I’d completely forgotten about these until I came across a drawing in one of Odette’s illustrated books of a beautiful Christmas fireplace mantel adorned with old-fashioned clove-studded oranges. Could we make a fun activity out of making these together? Is this even achievable?? Google to the rescue and YES!
Turns out the word “pomander” comes from the French term “pomme de ambre” which means, eloquently, amber-scented ball. Centuries ago, citrus pomanders were pricked with cloves and rolled in other delicious smelling scents (cinnamon and nutmeg) then tied with ribbon and hung around the neck – the OG deodorant!
The combination of citrus and cloves really does smell amazing. It’s also incredibly easy.
What you need:
- Firm Citrus
- We used a mix of navel oranges, tangerines and lemons
- Whole Cloves
- I purchased 2 large jars (1.3 oz each) of cloves
- Ribbon and/or twine
- Drop-cloth for catching citrus drips
We covered the dining table with the drop-cloth and put the citrus in a pile in the middle with bowls of cloves and toothpicks in arms reach. The toothpicks are handy piercers as the citrus skins can be a little tough, then we pushed the clove stems into the pre-made holes.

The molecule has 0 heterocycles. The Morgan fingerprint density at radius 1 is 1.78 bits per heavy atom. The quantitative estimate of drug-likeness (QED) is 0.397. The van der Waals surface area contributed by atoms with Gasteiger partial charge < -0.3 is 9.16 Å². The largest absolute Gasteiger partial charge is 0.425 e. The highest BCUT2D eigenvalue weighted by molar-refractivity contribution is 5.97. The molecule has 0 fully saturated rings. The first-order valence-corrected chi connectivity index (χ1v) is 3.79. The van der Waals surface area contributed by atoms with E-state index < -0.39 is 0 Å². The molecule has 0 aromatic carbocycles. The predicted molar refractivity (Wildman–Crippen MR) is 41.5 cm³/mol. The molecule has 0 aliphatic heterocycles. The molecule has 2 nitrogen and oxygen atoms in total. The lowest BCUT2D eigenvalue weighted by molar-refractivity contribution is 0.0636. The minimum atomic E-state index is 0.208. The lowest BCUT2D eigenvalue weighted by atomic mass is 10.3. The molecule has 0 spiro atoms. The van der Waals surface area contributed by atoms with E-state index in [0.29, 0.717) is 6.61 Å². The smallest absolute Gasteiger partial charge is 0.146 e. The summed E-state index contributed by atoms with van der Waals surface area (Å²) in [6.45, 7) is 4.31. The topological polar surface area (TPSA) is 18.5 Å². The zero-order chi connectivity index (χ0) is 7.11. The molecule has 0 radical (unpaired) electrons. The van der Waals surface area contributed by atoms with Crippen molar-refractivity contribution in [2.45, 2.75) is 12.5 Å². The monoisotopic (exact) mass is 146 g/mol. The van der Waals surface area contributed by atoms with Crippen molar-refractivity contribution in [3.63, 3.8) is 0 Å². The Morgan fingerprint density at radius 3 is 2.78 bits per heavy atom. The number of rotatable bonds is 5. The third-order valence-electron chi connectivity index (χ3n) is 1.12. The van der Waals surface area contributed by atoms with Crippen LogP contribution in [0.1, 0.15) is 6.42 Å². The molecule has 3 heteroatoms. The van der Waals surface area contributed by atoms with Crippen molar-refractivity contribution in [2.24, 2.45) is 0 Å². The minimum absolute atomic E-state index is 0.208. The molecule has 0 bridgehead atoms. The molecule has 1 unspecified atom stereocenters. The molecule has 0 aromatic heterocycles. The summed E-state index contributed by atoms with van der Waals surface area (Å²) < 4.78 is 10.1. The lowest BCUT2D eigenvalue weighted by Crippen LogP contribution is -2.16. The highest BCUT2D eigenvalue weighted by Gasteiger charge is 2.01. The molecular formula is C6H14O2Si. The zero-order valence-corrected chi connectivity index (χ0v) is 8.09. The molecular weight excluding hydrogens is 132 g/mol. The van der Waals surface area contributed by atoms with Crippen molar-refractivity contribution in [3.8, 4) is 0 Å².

You can make any design you like. I like to go with a pattern—lines or stripes of cloves around the orange or lemon are classic. Or throw in a perpendicular stripe and it looks like plaid! The kids are much better at creating modern art of their pomanders—they went for swirls and flowers.
To hang them, take a length of ribbon or twine and wrap it around the orange just as you would a present in a box and leave enough slack to suspend the pomander at whatever length suits you. I love to hang the smaller tangerines and lemons from the tree and garlands. The larger oranges can hang from a small nail tucked beneath whatever decorations you choose for your mantel. They’re beautiful alongside traditional Christmas stockings or from a peg rack in the dining room as you saw in my Insta post. You could even suspend them from your chandelier over the dining table.
Just beware that after about 4 days in a heated home the citrus will mold—the trick here is to tuck them into the fridge at night and hang them during the day. There is evidently a way to completely dry a whole citrus, but we (i.e. the kids) didn’t have the patience this holiday, so we’ll have to give it a try next year.
What are some of your favorite holiday crafts?
Let me know in the comments!